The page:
2. Quarterback quandary: If you’re looking for a surplus of experience at the quarterback position, don’t go hunting it in the East. The veteran of the group is South Carolina’s Stephen Garcia, and his head coach spent the offseason telling everybody who would listen that he might sit Garcia and play a true freshman. Kentucky senior quarterback Mike Hartline has 14 career starts, but is locked into a battle this preseason for the starting job along with sophomore Morgan Newton and redshirt freshman Ryan Mossakowski. Vanderbilt’s Larry Smith is back for his junior season after struggling as a sophomore a year ago. Tennessee looks like it will go with newcomer Matt Simms, who started his career at Louisville before making a stopover at junior college. Georgia redshirt freshman Aaron Murray has yet to take his first college snap, while Brantley has been one of those guys everybody has raved about at Florida, but is still looking for his first meaningful snap against an SEC defense.

3. Quick strikes: The East boasts an impressive array of big-play performers, led by Georgia receiver A.J. Green. If he gets off to the kind of start he did last season and then stays healthy, look out. The two guys at Kentucky aren’t shabby, either. The Derrick Locke-Randall Cobb combo is enough to give any defensive coordinator nightmares. With Tebow gone at Florida, running back Jeff Demps is going to get even more chances to showcase his 9.96 speed in the 100-meter dash. South Carolina sophomore receiver Alshon Jeffery’s not a burner, but he finds his way into the end zone. Tennessee likes its entire collection of pass-catchers, including a pair of true freshmen -- Justin Hunter and Da’Rick Rogers -- who’ve already shown their big-play ability in camp. And don’t forget about special teams, either. Between them, Georgia’s Brandon Boykin and Vanderbilt’s Warren Norman returned six kickoffs for touchdowns last season.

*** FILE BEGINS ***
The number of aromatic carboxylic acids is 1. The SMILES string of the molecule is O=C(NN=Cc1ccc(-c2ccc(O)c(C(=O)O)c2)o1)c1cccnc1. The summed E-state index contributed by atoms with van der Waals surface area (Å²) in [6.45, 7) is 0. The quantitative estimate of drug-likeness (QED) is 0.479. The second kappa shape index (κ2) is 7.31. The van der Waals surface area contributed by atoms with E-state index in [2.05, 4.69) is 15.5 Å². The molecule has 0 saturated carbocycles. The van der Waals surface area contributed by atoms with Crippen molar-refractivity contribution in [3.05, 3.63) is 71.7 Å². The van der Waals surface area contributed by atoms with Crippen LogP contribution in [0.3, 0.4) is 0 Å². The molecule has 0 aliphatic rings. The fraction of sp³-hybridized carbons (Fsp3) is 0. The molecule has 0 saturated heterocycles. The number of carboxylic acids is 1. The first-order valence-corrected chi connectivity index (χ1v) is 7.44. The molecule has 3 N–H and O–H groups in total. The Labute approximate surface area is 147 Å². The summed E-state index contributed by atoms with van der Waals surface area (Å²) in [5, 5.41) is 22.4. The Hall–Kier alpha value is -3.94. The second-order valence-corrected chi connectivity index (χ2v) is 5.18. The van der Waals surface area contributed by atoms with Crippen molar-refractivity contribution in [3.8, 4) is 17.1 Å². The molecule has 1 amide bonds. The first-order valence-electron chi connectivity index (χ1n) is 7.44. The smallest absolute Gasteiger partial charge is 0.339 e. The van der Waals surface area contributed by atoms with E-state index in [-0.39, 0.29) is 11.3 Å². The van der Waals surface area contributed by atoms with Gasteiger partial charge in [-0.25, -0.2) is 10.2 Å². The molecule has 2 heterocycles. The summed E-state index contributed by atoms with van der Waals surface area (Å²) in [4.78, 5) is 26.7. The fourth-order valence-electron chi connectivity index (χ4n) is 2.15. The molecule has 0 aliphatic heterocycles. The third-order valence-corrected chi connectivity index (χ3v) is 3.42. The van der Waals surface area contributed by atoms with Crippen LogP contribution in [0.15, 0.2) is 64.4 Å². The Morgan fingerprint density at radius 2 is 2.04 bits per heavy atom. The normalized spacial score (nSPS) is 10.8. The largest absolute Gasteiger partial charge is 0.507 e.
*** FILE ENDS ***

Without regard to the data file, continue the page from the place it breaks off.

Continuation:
4. Hold that line: Who has the best offensive line in the East? Georgia has all five starters and eight lettermen returning from a unit that allowed an SEC-low 12 sacks last season. Florida returns four starters, including senior Mike Pouncey, who’s moving from guard to center and is one of the top offensive linemen in the country. After the Bulldogs and Gators, it drops off considerably up front in the East. Kentucky has to replace four starters. Vanderbilt is already battling injuries on its offensive line, and Tennessee will put five new starters on the field. That leaves South Carolina, which is on its third different offensive line coach in as many years -- Shawn Elliott. If the Gamecocks are going to make a run this season in the East, they will have to play significantly better in their offensive line than they have at any point over the past couple of seasons. In other words, that needs to be the most improved unit on the team.

5. Coaching debuts: Vanderbilt’s Robbie Caldwell, Tennessee’s Derek Dooley and Kentucky’s Joker Phillips will all make their SEC head coaching debuts this season. Caldwell found out he would be leading the Commodores about three weeks prior to the start of preseason practice when Bobby Johnson abruptly retired. Dooley takes his shot at rebuilding Tennessee’s program now that Lane Kiffin is no longer stirring it up in the SEC. For 31 seasons, the Vols had a total of two head coaches, but Dooley is now their third in the past three seasons. Phillips was named the Wildcats’ coach in waiting a couple of years ago. But with Rich Brooks retiring following last season, Phillips steps into the big office and will try to extend Kentucky’s bowl streak to five straight seasons. Only four other SEC teams have been to bowl games each of the past four years -- Alabama, Florida, Georgia and LSU.